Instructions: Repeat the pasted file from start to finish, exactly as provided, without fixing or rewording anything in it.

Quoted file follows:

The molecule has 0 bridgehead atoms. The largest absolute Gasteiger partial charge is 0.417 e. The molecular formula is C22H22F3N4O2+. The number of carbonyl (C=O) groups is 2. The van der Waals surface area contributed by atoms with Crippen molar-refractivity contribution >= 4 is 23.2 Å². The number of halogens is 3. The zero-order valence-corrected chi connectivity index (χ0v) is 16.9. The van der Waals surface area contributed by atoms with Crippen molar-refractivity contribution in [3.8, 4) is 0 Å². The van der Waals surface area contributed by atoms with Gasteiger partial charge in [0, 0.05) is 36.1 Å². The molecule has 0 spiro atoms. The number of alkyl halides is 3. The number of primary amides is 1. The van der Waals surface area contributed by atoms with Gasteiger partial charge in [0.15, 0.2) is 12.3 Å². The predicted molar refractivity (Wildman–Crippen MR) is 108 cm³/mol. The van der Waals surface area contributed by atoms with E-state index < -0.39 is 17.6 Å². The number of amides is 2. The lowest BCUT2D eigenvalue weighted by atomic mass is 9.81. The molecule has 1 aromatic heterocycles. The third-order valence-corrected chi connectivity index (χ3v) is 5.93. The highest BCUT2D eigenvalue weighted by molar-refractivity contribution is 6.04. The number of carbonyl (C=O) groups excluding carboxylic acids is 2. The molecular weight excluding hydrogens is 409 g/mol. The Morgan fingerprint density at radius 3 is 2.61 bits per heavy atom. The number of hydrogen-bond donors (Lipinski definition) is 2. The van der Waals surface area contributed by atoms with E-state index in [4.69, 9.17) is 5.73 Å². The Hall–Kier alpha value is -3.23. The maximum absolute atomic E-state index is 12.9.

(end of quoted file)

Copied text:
The molecule has 0 bridgehead atoms. The largest absolute Gasteiger partial charge is 0.417 e. The molecular formula is C22H22F3N4O2+. The number of carbonyl (C=O) groups is 2. The van der Waals surface area contributed by atoms with Crippen molar-refractivity contribution >= 4 is 23.2 Å². The number of halogens is 3. The zero-order valence-corrected chi connectivity index (χ0v) is 16.9. The van der Waals surface area contributed by atoms with Crippen molar-refractivity contribution in [3.8, 4) is 0 Å². The van der Waals surface area contributed by atoms with Gasteiger partial charge in [0, 0.05) is 36.1 Å². The molecule has 0 spiro atoms. The number of alkyl halides is 3. The number of primary amides is 1. The van der Waals surface area contributed by atoms with Gasteiger partial charge in [0.15, 0.2) is 12.3 Å². The predicted molar refractivity (Wildman–Crippen MR) is 108 cm³/mol. The van der Waals surface area contributed by atoms with E-state index < -0.39 is 17.6 Å². The number of amides is 2. The lowest BCUT2D eigenvalue weighted by atomic mass is 9.81. The molecule has 1 aromatic heterocycles. The third-order valence-corrected chi connectivity index (χ3v) is 5.93. The highest BCUT2D eigenvalue weighted by molar-refractivity contribution is 6.04. The number of carbonyl (C=O) groups excluding carboxylic acids is 2. The molecular weight excluding hydrogens is 409 g/mol. The Morgan fingerprint density at radius 3 is 2.61 bits per heavy atom. The number of hydrogen-bond donors (Lipinski definition) is 2. The van der Waals surface area contributed by atoms with E-state index in [4.69, 9.17) is 5.73 Å². The Hall–Kier alpha value is -3.23. The maximum absolute atomic E-state index is 12.9.